Yep, JavaScript Moves Fast. Build Your Component Library Anyway.

Cory House
Apr 6, 2018 · 4 min read

Here’s a question I’ve heard a few times recently:

“What if we create a component library in React/Vue/Angular/whatever and a new component technology replaces it?”

That’s not a question of if. It’s a question of when. These technologies have become wildly popular, but they’re not the end game. Like all technologies, something better will eventually come along and replace them.

But that fact is largely irrelevant. Establishing a library of reusable components for your company today remains absolutely critical.

Here’s why.

Move Faster Today

Reusable components help your team move faster by creating higher level abstractions. Components eliminate decision fatigue by programmatically enforcing a standardized approach. Just consider an opinionated form TextInput component.

It can eliminate all the following decisions:

  1. Should I put the label above the input or beside it?
  2. Should I display validation errors to the right or below the input?
  3. What color should the error be?
  4. How should I mark required fields?
  5. Should I validate required fields on blur or upon submit?
  6. How much padding should I place between the label and the input?

The list goes on. These aren’t questions your designers and developers should be asking every time they create a new form.

Enforce Consistency

Reusable components enforce user interface consistency. Your company likely has many developers. Yet your job is to build an app that looks like it was built by one developer.

To do that, it’s critical to use reusable components. Copy/paste isn’t a design pattern. If designers and developers have the freedom to start from scratch again and again, your application will quickly become a patchwork of different looks, feels, and technologies.

Improve Performance

In a client side rendered app, every time you use a component you improve performance. Why? Because it minimizes the application’s bundle size and memory footprint. Using a component a second time requires no additional download, and hardly any extra memory.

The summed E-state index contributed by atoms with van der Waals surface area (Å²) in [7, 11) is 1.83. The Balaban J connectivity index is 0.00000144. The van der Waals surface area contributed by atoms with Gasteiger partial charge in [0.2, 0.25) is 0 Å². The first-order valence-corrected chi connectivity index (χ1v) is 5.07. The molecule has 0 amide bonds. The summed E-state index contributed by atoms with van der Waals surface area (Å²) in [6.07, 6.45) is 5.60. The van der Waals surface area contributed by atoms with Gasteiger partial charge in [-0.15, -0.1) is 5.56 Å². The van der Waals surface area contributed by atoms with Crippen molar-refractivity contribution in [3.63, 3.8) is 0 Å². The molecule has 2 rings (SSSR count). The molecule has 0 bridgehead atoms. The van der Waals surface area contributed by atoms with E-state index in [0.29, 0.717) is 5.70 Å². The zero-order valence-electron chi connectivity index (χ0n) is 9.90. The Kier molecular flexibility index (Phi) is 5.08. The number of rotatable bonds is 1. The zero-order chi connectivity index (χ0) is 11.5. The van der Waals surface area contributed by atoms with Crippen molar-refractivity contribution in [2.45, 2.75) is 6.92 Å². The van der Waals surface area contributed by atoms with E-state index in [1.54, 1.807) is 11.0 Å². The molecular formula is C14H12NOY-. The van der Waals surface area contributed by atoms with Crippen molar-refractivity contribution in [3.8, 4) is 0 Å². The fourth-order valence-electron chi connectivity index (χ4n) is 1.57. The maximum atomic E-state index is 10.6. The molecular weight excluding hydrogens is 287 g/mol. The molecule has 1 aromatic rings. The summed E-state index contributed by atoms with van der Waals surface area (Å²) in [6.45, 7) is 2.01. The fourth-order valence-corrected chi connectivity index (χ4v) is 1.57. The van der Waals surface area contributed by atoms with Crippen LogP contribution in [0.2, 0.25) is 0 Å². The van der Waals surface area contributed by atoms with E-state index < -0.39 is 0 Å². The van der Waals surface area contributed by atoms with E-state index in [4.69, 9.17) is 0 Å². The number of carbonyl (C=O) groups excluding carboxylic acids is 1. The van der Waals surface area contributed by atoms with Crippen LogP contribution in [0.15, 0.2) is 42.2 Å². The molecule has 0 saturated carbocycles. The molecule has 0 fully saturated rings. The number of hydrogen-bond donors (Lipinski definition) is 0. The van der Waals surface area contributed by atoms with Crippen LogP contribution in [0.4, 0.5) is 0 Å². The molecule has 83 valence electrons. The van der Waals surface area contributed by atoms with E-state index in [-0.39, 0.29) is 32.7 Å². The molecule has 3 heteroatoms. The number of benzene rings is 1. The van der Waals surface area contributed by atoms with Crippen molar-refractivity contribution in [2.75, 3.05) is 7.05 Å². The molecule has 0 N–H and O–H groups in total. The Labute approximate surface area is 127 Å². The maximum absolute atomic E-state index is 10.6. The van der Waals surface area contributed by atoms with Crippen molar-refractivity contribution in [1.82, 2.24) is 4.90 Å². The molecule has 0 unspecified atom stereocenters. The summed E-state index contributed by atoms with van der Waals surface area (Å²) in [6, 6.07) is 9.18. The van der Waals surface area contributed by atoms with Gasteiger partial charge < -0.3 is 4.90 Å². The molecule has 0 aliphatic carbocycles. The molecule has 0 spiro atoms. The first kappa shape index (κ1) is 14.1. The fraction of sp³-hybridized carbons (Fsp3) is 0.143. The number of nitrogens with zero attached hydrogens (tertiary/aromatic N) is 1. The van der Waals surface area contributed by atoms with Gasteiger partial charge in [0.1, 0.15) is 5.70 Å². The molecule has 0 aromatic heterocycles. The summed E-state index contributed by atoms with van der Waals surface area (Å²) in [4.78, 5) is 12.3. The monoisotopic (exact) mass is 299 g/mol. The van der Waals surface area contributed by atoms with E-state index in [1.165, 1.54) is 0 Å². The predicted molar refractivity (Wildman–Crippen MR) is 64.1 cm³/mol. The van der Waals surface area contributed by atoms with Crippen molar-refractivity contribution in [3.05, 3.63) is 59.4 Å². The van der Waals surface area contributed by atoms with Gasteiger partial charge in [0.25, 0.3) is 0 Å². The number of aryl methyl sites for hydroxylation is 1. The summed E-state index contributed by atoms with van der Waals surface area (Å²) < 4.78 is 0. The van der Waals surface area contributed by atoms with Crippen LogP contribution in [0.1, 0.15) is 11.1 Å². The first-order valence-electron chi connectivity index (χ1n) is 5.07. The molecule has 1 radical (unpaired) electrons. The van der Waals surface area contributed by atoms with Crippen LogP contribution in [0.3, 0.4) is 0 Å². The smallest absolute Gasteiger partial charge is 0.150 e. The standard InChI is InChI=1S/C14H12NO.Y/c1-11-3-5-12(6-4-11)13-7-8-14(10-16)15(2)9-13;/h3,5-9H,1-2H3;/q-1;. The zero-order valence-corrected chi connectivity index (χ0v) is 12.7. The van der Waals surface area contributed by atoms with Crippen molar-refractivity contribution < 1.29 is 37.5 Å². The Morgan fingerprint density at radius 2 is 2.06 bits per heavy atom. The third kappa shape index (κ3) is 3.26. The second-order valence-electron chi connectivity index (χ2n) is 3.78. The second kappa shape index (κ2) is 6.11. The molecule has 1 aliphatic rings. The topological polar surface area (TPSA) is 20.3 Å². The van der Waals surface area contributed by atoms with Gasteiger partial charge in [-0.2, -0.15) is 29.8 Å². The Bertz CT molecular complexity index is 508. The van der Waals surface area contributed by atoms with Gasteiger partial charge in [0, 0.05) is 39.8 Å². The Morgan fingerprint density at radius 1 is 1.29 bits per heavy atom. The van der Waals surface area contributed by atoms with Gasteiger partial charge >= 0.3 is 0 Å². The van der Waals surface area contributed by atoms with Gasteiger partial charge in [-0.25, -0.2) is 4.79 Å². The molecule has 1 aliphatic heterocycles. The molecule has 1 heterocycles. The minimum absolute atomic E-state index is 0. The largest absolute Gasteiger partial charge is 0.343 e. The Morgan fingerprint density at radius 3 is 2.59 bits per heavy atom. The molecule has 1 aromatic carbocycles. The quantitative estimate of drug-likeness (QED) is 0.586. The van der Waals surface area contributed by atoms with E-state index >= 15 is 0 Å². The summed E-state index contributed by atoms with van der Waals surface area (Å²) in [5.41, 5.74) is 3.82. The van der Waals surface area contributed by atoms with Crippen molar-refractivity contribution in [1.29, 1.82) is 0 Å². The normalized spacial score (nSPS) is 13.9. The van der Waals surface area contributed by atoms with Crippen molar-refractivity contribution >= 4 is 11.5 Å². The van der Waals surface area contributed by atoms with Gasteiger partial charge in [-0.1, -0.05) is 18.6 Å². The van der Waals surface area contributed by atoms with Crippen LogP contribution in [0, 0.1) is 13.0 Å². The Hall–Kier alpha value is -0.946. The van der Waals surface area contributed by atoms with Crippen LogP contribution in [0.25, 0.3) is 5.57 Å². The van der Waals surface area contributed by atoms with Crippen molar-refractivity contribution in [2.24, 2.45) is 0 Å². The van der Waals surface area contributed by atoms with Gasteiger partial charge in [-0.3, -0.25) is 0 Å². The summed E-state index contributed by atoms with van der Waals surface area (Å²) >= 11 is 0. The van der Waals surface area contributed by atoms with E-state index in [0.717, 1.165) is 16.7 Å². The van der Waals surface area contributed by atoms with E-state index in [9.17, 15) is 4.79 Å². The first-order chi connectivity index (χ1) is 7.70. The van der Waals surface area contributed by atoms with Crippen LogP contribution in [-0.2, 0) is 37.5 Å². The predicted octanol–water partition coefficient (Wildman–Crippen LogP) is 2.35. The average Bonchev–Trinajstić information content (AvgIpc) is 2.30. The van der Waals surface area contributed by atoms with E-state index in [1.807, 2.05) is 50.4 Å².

Without a component library, your team is highly likely to include duplicate JavaScript that solves the same problems in slightly different ways which will bloat the bundle and slow performance. Even worse, they’re likely to grab another competing library and thus require users to download multiple full libraries that do the same thing.

Less Maintenance

More code leads to more maintenance. More maintenance leads to higher costs and more people which creates additional communication overhead that slows you down even further. Reusable components minimize the amount of code you need to create and maintain today.

Easier Updates Later

Finally, yes, eventually the component tech you’re using today is going to be legacy. But by creating a reusable component library today, you minimize the surface area that needs updated later.

It’s far easier to migrate a carefully componentized app because you can replace existing components one component at a time. That’s not so easy when your application is a patchwork of different technologies and patterns. Reusable components minimize the surface area you’ll need to update later.

Low Investment

A component library doesn’t actually require that much work. For instance, if you choose React, you need not, (and typically shouldn’t) start from scratch. There are literally dozens of mature component libraries to choose from and 100’s of standalone components as well.

Use a popular component library as your starting point and tweak it to your needs. Trust me, this need not take long and the benefits are significant.

Alternatively, you could choose to create plain CSS components as your foundation. An example of this approach is Stacks from StackOverflow. The advantage to this approach is twofold:

  1. If you move to a new technology in the future, the plain CSS foundation that you’re using behind the scenes in your JavaScript components can be reused.
  2. If your company is currently using multiple component approaches such as React, Angular, and/or Vue, then this CSS approach can be used as the foundation for all.

The disadvantage? You have to build your components from scratch so that they utilize your plain CSS component foundation.

My preference? Leverage an existing JavaScript component library as your foundation to minimize the amount of code you need to write to get rolling.

Summary

Don’t let the rapid innovation in JavaScript scare you away from investing in a reusable component library for your company. Yes, today’s technology will eventually be replaced, but change is the only constant in technology. For all the reasons above, reusable components are worth embracing today.

Looking for more details on how to get this done? I recently published “Creating a Reusable React Component Library” on Pluralsight. (free trial)

Looking for More on React? ⚛️

I’ve authored multiple React and JavaScript courses on Pluralsight.

Cory House is the author of multiple courses on JavaScript, React, clean code, .NET, and more on Pluralsight. He is principal consultant at reactjsconsulting.com, a Software Architect, Microsoft MVP, and trains software developers internationally on front-end development practices. Cory tweets about JavaScript and front-end development on Twitter as @housecor.

Cory House

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Pluralsight Author, Principal at reactjsconsulting.com, Software Architect, Microsoft MVP, Speaker, Clean Coder, Aspiring Outlier.